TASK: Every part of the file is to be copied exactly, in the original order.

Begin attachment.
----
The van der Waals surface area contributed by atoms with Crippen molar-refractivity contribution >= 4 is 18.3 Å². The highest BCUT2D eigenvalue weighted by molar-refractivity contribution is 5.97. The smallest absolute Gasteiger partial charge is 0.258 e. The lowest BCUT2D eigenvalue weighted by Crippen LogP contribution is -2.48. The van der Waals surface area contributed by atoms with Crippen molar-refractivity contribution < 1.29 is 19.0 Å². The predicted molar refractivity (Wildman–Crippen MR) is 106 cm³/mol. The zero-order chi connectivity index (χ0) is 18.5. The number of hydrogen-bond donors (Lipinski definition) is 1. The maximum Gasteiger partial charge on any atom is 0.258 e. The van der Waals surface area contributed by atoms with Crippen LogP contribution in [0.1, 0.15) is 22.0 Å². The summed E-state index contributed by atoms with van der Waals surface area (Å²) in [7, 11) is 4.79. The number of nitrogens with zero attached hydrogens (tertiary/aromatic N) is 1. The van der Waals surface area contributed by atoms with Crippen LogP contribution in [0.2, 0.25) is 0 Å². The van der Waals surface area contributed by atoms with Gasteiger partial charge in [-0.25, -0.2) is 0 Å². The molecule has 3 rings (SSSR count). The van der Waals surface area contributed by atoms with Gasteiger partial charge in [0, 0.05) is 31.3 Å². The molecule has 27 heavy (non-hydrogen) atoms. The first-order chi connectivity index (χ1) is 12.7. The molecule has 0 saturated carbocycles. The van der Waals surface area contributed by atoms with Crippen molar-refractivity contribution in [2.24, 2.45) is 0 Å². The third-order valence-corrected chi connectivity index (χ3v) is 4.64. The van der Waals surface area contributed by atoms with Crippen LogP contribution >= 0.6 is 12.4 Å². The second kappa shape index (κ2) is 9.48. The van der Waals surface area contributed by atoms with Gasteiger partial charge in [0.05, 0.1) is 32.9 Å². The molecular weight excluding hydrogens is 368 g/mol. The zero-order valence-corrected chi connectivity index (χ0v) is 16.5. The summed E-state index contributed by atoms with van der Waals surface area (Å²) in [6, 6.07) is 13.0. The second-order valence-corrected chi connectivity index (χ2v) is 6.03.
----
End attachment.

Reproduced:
The van der Waals surface area contributed by atoms with Crippen molar-refractivity contribution >= 4 is 18.3 Å². The highest BCUT2D eigenvalue weighted by molar-refractivity contribution is 5.97. The smallest absolute Gasteiger partial charge is 0.258 e. The lowest BCUT2D eigenvalue weighted by Crippen LogP contribution is -2.48. The van der Waals surface area contributed by atoms with Crippen molar-refractivity contribution < 1.29 is 19.0 Å². The predicted molar refractivity (Wildman–Crippen MR) is 106 cm³/mol. The zero-order chi connectivity index (χ0) is 18.5. The number of hydrogen-bond donors (Lipinski definition) is 1. The maximum Gasteiger partial charge on any atom is 0.258 e. The van der Waals surface area contributed by atoms with Crippen LogP contribution in [0.1, 0.15) is 22.0 Å². The summed E-state index contributed by atoms with van der Waals surface area (Å²) in [7, 11) is 4.79. The number of nitrogens with zero attached hydrogens (tertiary/aromatic N) is 1. The van der Waals surface area contributed by atoms with Crippen LogP contribution in [0.2, 0.25) is 0 Å². The van der Waals surface area contributed by atoms with Gasteiger partial charge in [-0.25, -0.2) is 0 Å². The molecule has 3 rings (SSSR count). The van der Waals surface area contributed by atoms with Gasteiger partial charge in [0, 0.05) is 31.3 Å². The molecule has 27 heavy (non-hydrogen) atoms. The first-order chi connectivity index (χ1) is 12.7. The molecule has 0 saturated carbocycles. The van der Waals surface area contributed by atoms with Crippen molar-refractivity contribution in [2.24, 2.45) is 0 Å². The third-order valence-corrected chi connectivity index (χ3v) is 4.64. The van der Waals surface area contributed by atoms with Crippen LogP contribution >= 0.6 is 12.4 Å². The second kappa shape index (κ2) is 9.48. The van der Waals surface area contributed by atoms with Gasteiger partial charge in [0.05, 0.1) is 32.9 Å². The molecular weight excluding hydrogens is 368 g/mol. The zero-order valence-corrected chi connectivity index (χ0v) is 16.5. The summed E-state index contributed by atoms with van der Waals surface area (Å²) in [6, 6.07) is 13.0. The second-order valence-corrected chi connectivity index (χ2v) is 6.03.